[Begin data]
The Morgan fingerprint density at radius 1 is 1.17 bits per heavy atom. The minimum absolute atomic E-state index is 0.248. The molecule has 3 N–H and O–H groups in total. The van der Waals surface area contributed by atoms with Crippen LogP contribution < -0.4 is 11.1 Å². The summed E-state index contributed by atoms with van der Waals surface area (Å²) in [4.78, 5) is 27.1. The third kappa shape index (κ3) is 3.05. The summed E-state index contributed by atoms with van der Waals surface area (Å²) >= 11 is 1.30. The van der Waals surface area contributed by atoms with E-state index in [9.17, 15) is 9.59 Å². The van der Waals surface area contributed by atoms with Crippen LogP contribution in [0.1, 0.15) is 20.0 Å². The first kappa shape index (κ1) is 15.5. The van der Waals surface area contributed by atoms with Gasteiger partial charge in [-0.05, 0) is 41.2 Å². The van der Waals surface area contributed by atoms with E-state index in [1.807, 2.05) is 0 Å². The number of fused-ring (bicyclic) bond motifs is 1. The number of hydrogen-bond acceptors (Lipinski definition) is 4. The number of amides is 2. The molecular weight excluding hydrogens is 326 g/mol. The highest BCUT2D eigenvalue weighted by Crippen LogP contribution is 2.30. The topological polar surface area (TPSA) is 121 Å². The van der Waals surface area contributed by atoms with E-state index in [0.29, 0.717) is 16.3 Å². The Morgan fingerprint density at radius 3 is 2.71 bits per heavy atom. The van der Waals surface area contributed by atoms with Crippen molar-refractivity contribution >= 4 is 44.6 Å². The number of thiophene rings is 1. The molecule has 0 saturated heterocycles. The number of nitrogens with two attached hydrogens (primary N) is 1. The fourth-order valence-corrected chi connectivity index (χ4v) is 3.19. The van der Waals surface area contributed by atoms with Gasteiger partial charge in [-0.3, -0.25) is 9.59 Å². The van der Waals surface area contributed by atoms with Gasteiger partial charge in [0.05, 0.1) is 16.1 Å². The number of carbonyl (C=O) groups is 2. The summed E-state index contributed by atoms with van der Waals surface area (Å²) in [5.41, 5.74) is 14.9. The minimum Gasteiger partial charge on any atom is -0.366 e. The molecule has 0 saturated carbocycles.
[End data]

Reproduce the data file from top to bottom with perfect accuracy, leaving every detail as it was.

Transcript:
The Morgan fingerprint density at radius 1 is 1.17 bits per heavy atom. The minimum absolute atomic E-state index is 0.248. The molecule has 3 N–H and O–H groups in total. The van der Waals surface area contributed by atoms with Crippen LogP contribution < -0.4 is 11.1 Å². The summed E-state index contributed by atoms with van der Waals surface area (Å²) in [4.78, 5) is 27.1. The third kappa shape index (κ3) is 3.05. The summed E-state index contributed by atoms with van der Waals surface area (Å²) >= 11 is 1.30. The van der Waals surface area contributed by atoms with E-state index in [9.17, 15) is 9.59 Å². The van der Waals surface area contributed by atoms with Crippen LogP contribution in [0.1, 0.15) is 20.0 Å². The first kappa shape index (κ1) is 15.5. The van der Waals surface area contributed by atoms with Gasteiger partial charge in [-0.05, 0) is 41.2 Å². The van der Waals surface area contributed by atoms with E-state index in [1.807, 2.05) is 0 Å². The number of fused-ring (bicyclic) bond motifs is 1. The number of hydrogen-bond acceptors (Lipinski definition) is 4. The number of amides is 2. The molecular weight excluding hydrogens is 326 g/mol. The highest BCUT2D eigenvalue weighted by Crippen LogP contribution is 2.30. The topological polar surface area (TPSA) is 121 Å². The van der Waals surface area contributed by atoms with E-state index in [0.29, 0.717) is 16.3 Å². The Morgan fingerprint density at radius 3 is 2.71 bits per heavy atom. The van der Waals surface area contributed by atoms with Crippen molar-refractivity contribution >= 4 is 44.6 Å². The number of thiophene rings is 1. The molecule has 0 saturated heterocycles. The number of nitrogens with two attached hydrogens (primary N) is 1. The fourth-order valence-corrected chi connectivity index (χ4v) is 3.19. The van der Waals surface area contributed by atoms with Gasteiger partial charge in [-0.3, -0.25) is 9.59 Å². The van der Waals surface area contributed by atoms with Gasteiger partial charge in [0.05, 0.1) is 16.1 Å². The number of carbonyl (C=O) groups is 2. The summed E-state index contributed by atoms with van der Waals surface area (Å²) in [5.41, 5.74) is 14.9. The minimum Gasteiger partial charge on any atom is -0.366 e. The molecule has 0 saturated carbocycles.